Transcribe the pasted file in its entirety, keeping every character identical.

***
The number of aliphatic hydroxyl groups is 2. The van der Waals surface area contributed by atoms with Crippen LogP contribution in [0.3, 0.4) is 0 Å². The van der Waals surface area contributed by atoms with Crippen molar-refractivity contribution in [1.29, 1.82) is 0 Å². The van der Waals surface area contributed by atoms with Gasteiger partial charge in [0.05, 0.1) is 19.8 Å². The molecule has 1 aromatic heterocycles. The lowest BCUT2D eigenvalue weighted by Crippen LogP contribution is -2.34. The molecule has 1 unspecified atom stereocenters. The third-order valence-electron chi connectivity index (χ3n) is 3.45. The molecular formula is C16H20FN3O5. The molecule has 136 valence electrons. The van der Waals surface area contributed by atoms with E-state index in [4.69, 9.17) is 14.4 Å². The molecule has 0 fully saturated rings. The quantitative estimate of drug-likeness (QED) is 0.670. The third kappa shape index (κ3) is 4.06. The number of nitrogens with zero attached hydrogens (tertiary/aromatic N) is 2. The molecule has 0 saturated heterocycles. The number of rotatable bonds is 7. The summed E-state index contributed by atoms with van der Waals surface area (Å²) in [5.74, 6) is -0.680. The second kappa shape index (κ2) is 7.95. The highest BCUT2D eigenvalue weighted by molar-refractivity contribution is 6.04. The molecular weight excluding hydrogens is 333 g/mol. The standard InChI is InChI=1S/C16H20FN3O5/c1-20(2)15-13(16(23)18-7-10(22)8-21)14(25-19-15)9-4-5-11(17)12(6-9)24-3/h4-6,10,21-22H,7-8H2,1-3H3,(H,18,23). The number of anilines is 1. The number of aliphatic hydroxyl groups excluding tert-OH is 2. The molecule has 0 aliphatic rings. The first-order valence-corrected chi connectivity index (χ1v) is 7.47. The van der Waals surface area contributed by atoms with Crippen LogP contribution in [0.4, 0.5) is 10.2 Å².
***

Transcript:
The number of aliphatic hydroxyl groups is 2. The van der Waals surface area contributed by atoms with Crippen LogP contribution in [0.3, 0.4) is 0 Å². The van der Waals surface area contributed by atoms with Crippen molar-refractivity contribution in [1.29, 1.82) is 0 Å². The van der Waals surface area contributed by atoms with Gasteiger partial charge in [0.05, 0.1) is 19.8 Å². The molecule has 1 aromatic heterocycles. The lowest BCUT2D eigenvalue weighted by Crippen LogP contribution is -2.34. The molecule has 1 unspecified atom stereocenters. The third-order valence-electron chi connectivity index (χ3n) is 3.45. The molecular formula is C16H20FN3O5. The molecule has 136 valence electrons. The van der Waals surface area contributed by atoms with E-state index in [4.69, 9.17) is 14.4 Å². The molecule has 0 fully saturated rings. The quantitative estimate of drug-likeness (QED) is 0.670. The third kappa shape index (κ3) is 4.06. The number of nitrogens with zero attached hydrogens (tertiary/aromatic N) is 2. The molecule has 0 saturated heterocycles. The number of rotatable bonds is 7. The summed E-state index contributed by atoms with van der Waals surface area (Å²) in [5.74, 6) is -0.680. The second kappa shape index (κ2) is 7.95. The highest BCUT2D eigenvalue weighted by molar-refractivity contribution is 6.04. The molecular weight excluding hydrogens is 333 g/mol. The standard InChI is InChI=1S/C16H20FN3O5/c1-20(2)15-13(16(23)18-7-10(22)8-21)14(25-19-15)9-4-5-11(17)12(6-9)24-3/h4-6,10,21-22H,7-8H2,1-3H3,(H,18,23). The number of anilines is 1. The number of aliphatic hydroxyl groups excluding tert-OH is 2. The molecule has 0 aliphatic rings. The first-order valence-corrected chi connectivity index (χ1v) is 7.47. The van der Waals surface area contributed by atoms with Crippen LogP contribution in [0.4, 0.5) is 10.2 Å².